‘Headley can still get death sentence in U.S.’

Headley had agreed to plea-bargain with the U.S. government and was sentenced to 35 years in prison on terrorism charges, says the Special Public Prosecutor.

February 11, 2016 12:24 am | Updated November 17, 2021 05:00 am IST - New Delhi:

Special Public Prosecutor Ujjwal Nikam.

Special Public Prosecutor Ujjwal Nikam.

In a startling revelation, Special Public Prosecutor Ujjwal Nikam claimed on Wednesday that Lashkar-e-Taiba (LeT) operative David Coleman Headley could still be sentenced to death by the U.S. court for his involvement in the 26/11 Mumbai attack if he is found to be lying to the Indian court.

Headley had agreed to plea-bargain with the U.S. government and was sentenced to 35 years in prison on terrorism charges that would otherwise have attracted the death penalty there. Among the conditions in the plea-bargain is a commitment from Headley to depose truthfully before foreign judicial commissions.

The only question now is how India would prove whether or not Headley is lying, as most of the evidence and all his handlers are in Pakistan. And even if India had conclusive evidence that Headley was lying in the video deposition, would the appropriate U.S. authorities accept India’s claims?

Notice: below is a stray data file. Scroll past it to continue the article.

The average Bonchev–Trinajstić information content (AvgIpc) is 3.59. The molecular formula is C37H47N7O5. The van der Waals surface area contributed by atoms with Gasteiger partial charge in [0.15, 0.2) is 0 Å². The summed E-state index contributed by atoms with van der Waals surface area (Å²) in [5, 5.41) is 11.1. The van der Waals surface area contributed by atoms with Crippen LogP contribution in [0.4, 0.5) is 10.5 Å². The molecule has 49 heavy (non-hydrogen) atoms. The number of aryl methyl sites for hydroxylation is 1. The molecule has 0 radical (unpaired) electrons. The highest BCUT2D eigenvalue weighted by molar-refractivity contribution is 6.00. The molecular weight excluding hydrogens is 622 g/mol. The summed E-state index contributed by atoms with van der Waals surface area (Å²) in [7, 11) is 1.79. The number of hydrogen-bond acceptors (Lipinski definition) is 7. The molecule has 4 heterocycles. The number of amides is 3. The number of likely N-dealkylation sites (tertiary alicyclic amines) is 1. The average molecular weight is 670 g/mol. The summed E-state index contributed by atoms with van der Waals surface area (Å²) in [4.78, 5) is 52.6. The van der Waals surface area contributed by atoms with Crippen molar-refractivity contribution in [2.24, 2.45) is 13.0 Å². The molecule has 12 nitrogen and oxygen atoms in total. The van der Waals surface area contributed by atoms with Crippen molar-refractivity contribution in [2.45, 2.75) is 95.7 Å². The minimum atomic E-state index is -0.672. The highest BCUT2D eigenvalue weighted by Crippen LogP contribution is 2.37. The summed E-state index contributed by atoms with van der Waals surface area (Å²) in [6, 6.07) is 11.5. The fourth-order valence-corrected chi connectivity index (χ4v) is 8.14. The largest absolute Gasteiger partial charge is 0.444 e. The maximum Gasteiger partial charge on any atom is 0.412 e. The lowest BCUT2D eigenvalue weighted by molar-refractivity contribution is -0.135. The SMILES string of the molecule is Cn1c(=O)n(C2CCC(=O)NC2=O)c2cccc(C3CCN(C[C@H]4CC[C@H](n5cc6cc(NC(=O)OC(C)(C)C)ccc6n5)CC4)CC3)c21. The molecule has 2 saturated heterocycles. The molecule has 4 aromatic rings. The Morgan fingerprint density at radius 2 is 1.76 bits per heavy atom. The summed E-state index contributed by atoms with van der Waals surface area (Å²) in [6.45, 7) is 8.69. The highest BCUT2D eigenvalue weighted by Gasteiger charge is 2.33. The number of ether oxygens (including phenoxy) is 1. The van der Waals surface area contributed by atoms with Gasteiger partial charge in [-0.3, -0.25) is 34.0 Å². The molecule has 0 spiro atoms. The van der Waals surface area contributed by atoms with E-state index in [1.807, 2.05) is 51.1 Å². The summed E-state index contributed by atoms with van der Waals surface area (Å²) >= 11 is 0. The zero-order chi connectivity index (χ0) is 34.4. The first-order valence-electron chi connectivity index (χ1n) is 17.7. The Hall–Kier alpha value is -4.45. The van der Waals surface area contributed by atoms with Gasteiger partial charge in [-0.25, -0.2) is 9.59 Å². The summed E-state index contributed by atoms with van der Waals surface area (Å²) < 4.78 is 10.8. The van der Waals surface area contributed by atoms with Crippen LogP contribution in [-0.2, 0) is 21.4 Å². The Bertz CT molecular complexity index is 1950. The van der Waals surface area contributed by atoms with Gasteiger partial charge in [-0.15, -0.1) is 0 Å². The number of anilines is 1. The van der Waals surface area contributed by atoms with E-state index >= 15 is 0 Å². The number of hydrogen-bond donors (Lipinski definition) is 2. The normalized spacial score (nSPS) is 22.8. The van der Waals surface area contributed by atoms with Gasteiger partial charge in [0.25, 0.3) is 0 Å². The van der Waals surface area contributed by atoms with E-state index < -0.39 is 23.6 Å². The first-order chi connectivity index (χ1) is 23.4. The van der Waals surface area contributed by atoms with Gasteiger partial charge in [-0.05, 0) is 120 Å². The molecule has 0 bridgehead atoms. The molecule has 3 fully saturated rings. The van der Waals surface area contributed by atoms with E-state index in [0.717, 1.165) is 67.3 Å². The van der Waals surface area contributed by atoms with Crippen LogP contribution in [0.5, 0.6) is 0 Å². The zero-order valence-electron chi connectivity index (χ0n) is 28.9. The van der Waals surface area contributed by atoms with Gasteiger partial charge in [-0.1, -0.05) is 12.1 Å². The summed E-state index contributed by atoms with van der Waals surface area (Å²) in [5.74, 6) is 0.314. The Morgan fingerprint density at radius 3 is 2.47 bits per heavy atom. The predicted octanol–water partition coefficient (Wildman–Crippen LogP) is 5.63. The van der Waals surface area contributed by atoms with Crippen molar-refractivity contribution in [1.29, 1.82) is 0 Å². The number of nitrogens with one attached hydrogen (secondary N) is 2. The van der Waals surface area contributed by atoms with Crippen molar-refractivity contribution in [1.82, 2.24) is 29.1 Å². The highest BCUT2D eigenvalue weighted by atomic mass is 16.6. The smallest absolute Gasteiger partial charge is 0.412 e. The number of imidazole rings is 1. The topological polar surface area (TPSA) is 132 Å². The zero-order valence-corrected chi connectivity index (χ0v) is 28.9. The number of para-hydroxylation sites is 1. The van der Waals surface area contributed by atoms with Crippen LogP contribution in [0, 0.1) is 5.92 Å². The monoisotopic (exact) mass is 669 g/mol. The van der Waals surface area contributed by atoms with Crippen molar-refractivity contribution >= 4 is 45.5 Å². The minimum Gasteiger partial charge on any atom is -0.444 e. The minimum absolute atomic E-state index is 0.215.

“Headley has given an undertaking before the U.S court that if he is not truthful in his replies before the court here, then the U.S government is entitled to seek the death penalty for him,” Mr. Nikam told The Hindu . Mr. Nikam also claimed that only if he is satisfied with Headley’s replies and only if he certifies it will Headley become an approver. Only his offer to become an approver has now been accepted. “The pardon granted to Headley is conditional and, according to the Indian law, the public prosecutor is authorised to forfeit the pardon. I will take a call only after the completion of evidence. Also, to decide if his pardon is to be forfeited or kept alive, I have to probe Headley on various angles and it can be decided after considering his entire evidence.”

“Headley was handed a lesser punishment because of the plea-bargain and on the agreement that he would also be truthful in his deposition to foreign judicial commissions,” a senior government official said. “The U.S can reopen the case if its finds that the agreement has been breached.”

Mr. Nikam claimed he got the clearance from NSA Ajit Doval to make an offer to turn Headley into an approver. Later, when they presented the idea to Prime Minister Narendra Modi, he also concurred.

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